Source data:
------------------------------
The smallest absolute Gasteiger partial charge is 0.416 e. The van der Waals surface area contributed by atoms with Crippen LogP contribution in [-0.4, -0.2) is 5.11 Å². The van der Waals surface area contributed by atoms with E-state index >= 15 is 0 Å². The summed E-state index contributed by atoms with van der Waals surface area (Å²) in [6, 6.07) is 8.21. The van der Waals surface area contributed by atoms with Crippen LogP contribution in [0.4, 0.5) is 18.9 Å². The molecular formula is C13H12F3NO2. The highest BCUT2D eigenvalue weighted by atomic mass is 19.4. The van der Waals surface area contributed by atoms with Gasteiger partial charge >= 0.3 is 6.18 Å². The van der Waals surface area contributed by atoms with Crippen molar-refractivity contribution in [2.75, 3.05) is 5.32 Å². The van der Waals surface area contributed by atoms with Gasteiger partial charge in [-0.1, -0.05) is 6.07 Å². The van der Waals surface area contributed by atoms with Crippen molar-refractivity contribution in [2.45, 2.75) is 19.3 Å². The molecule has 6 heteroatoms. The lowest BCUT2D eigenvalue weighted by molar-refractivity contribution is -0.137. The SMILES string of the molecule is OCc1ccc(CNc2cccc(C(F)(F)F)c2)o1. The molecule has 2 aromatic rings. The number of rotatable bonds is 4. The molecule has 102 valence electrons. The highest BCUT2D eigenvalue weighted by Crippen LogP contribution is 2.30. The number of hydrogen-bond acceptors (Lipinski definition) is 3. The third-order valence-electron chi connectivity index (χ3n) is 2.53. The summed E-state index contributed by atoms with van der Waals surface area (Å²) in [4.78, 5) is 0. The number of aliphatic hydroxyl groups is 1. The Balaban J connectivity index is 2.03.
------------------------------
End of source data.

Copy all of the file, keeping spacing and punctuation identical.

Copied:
The smallest absolute Gasteiger partial charge is 0.416 e. The van der Waals surface area contributed by atoms with Crippen LogP contribution in [-0.4, -0.2) is 5.11 Å². The van der Waals surface area contributed by atoms with E-state index >= 15 is 0 Å². The summed E-state index contributed by atoms with van der Waals surface area (Å²) in [6, 6.07) is 8.21. The van der Waals surface area contributed by atoms with Crippen LogP contribution in [0.4, 0.5) is 18.9 Å². The molecular formula is C13H12F3NO2. The highest BCUT2D eigenvalue weighted by atomic mass is 19.4. The van der Waals surface area contributed by atoms with Gasteiger partial charge >= 0.3 is 6.18 Å². The van der Waals surface area contributed by atoms with Crippen molar-refractivity contribution in [2.75, 3.05) is 5.32 Å². The van der Waals surface area contributed by atoms with Gasteiger partial charge in [-0.1, -0.05) is 6.07 Å². The van der Waals surface area contributed by atoms with Crippen molar-refractivity contribution in [2.45, 2.75) is 19.3 Å². The molecule has 6 heteroatoms. The lowest BCUT2D eigenvalue weighted by molar-refractivity contribution is -0.137. The SMILES string of the molecule is OCc1ccc(CNc2cccc(C(F)(F)F)c2)o1. The molecule has 2 aromatic rings. The number of rotatable bonds is 4. The molecule has 102 valence electrons. The highest BCUT2D eigenvalue weighted by Crippen LogP contribution is 2.30. The number of hydrogen-bond acceptors (Lipinski definition) is 3. The third-order valence-electron chi connectivity index (χ3n) is 2.53. The summed E-state index contributed by atoms with van der Waals surface area (Å²) in [4.78, 5) is 0. The number of aliphatic hydroxyl groups is 1. The Balaban J connectivity index is 2.03.